The last pitch of the entrance series is about 10m away, over the rubble with a short traverse to reach the bolt. Halfway down this 13m pitch a passage is visible on your right. This is an older cave which has been cut though by the present one. At the bottom of the rope you land on a natural rock bridge between two blind pots. The left hand one is 37m and a nice, if pointless, prusik. (Ask Kev who descended several times to collect bits of his disintegrating carbide.) The bottom of the right hand pot is visible.

The way on is behind you, down the other half of the older cave. A stoopy passage, with grey formations, leads to a large chamber with a deep unexplored rift in the floor. (Stones thrown down here rattled around for 6 seconds, which should mean 80m. However, 'Brainiac' Naylor used this method to calculate the depth of a 40m as 80m.....) The left end of this chamber leads to some phreatic tubes. Those on the left, behind a large boulder, lead to a rift where water was heard. It is possible that this rift connects back to the one at the blind pots. A narrow passage to the right of the chamber was not explored.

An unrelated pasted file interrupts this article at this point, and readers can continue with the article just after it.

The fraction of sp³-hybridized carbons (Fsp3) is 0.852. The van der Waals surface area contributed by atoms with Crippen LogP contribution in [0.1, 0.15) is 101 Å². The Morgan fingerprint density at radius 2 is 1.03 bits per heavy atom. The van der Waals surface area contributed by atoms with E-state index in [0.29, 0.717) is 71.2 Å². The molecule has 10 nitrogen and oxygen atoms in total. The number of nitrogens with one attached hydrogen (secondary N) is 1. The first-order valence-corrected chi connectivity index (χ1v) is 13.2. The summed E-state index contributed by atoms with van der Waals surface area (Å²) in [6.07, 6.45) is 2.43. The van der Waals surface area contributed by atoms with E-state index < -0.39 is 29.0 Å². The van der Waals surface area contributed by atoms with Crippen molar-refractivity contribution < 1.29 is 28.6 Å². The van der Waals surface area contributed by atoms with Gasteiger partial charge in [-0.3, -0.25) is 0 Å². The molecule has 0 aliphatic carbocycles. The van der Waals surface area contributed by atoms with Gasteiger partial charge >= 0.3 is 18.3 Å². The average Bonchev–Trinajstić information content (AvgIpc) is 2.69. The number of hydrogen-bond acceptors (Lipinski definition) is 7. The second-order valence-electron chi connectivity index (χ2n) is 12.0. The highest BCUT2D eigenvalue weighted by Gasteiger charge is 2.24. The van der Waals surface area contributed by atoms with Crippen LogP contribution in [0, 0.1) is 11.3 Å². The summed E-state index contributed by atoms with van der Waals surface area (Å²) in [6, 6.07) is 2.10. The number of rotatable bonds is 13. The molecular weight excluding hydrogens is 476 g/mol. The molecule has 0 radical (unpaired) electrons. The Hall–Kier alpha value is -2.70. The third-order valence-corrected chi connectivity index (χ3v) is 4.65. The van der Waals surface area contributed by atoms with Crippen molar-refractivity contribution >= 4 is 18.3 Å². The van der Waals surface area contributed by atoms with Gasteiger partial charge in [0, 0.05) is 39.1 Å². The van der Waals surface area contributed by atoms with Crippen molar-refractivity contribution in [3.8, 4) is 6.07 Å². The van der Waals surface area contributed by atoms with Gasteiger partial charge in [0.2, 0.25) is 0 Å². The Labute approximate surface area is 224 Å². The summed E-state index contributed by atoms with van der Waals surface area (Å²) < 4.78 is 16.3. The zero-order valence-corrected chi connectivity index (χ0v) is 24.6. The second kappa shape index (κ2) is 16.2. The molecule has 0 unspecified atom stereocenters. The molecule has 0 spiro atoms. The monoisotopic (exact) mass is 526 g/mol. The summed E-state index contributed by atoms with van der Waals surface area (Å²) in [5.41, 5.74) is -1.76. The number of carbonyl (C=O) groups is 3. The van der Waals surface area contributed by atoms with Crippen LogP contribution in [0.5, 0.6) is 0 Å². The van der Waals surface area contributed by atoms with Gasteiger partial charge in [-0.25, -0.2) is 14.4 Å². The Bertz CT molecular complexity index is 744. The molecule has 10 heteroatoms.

Following the chamber down to the right hand end over a boulder pile gives access to another, smaller chamber with a boulder ruckle on the right. At the opposite end is an interesting and fairly well decorated inlet which was followed for some distance but not surveyed. The way on is over a false floor on the left of the inlet which is over the end of the rift. The 5m climb down this rift is not too difficult. Follow the stream-like passage past several unsurveyed inlets and some small climbs to a T-junction. Turn left here. Immediately to the right is a flake boss with small chamber behind it. The passage from this chamber leads to a 7m drop into a rift, but a slightly easier descent is made by following the left hand passage. The drop at the end of the passage is only 4m, but the climb down is 'interesting' and the hand-holds are surrounded by some worrying looking fractures. Over the choss, the easy passage leads down to a 4m climb down and a .....streamway! The inlet behind and above you at this point is still unexplored. The upstream section (left) was followed for about 70m but not surveyed. Downstream, the passage is narrow and high, though the stream is small.